19 Mar. 2008


So why, exactly, did the US invade Iraq five years ago this week? Jim Lobe grapples with multiple rationales and comes to this conclusion:
In retrospect, it seems clear that Iraq had long been seen by this group [the neocons], which became empowered first by Bush's election and then supercharged by 9/11, as the first, easiest and most available step toward achieving a "Pax Americana" that would not only establish the US once and for all as the dominant power in the region, but whose geostrategic implications for aspiring "peer competitors" would be global in scope.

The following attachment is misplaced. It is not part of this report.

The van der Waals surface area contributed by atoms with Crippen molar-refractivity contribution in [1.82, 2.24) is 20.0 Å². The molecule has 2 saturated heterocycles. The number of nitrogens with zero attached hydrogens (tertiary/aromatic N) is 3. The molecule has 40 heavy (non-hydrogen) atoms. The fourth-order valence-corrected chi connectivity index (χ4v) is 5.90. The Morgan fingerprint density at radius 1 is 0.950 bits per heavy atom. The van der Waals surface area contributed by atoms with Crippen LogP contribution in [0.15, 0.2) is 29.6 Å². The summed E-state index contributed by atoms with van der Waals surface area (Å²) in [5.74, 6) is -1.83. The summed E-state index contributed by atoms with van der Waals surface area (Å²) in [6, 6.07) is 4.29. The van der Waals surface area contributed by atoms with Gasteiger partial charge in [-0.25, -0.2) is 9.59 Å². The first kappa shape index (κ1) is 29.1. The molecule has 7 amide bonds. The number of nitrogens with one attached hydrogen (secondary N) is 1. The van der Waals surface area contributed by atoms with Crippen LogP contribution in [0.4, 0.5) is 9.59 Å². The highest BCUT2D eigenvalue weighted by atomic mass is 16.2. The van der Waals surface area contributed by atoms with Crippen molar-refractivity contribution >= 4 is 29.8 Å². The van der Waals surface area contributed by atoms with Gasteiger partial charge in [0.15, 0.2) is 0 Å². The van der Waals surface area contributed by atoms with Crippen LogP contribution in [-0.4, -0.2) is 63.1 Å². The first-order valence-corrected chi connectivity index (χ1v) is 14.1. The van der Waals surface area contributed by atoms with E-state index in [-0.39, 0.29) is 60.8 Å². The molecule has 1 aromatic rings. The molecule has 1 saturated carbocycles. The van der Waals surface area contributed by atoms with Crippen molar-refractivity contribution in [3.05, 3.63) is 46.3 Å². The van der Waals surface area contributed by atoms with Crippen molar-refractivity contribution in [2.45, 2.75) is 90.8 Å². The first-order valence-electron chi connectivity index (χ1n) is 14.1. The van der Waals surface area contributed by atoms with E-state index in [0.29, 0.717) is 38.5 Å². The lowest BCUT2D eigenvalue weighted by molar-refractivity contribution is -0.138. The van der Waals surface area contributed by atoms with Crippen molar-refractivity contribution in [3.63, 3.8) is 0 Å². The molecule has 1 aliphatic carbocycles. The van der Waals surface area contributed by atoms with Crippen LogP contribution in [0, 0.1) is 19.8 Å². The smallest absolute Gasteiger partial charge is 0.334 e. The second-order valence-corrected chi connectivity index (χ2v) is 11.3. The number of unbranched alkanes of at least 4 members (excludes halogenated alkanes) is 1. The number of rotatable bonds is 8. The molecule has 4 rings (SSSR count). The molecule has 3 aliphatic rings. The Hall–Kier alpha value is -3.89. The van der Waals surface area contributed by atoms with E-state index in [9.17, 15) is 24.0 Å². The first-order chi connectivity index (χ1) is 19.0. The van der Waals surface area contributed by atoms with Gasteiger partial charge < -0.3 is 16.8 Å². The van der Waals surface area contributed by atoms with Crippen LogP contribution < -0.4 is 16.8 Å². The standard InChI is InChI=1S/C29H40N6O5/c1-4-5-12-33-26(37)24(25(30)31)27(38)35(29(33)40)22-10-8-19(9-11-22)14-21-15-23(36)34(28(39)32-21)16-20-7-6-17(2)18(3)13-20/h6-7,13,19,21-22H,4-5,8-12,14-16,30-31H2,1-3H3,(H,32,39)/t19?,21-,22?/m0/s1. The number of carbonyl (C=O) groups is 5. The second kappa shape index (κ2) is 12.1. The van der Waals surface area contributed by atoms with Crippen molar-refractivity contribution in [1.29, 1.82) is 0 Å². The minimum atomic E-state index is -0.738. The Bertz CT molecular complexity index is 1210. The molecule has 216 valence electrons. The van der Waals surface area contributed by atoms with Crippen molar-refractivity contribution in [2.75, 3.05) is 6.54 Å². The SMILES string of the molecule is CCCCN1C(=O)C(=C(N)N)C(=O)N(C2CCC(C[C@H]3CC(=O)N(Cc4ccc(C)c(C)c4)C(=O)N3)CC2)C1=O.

For the neoconservative and the Christian Right members of this group, who were its most eager and ubiquitous war boosters, Israel would also be a major beneficiary of an invasion...

Indeed, getting rid of Hussein and occupying Iraq would not only tighten Israel's hold on Arab territories, in this view; it could also threaten the survival of the Arab and Islamic worlds' most formidable weapon against Israel – OPEC – by flooding the world market with Iraqi oil and forcing the commodity's price down to historic lows.

That's how it looked five years ago anyway.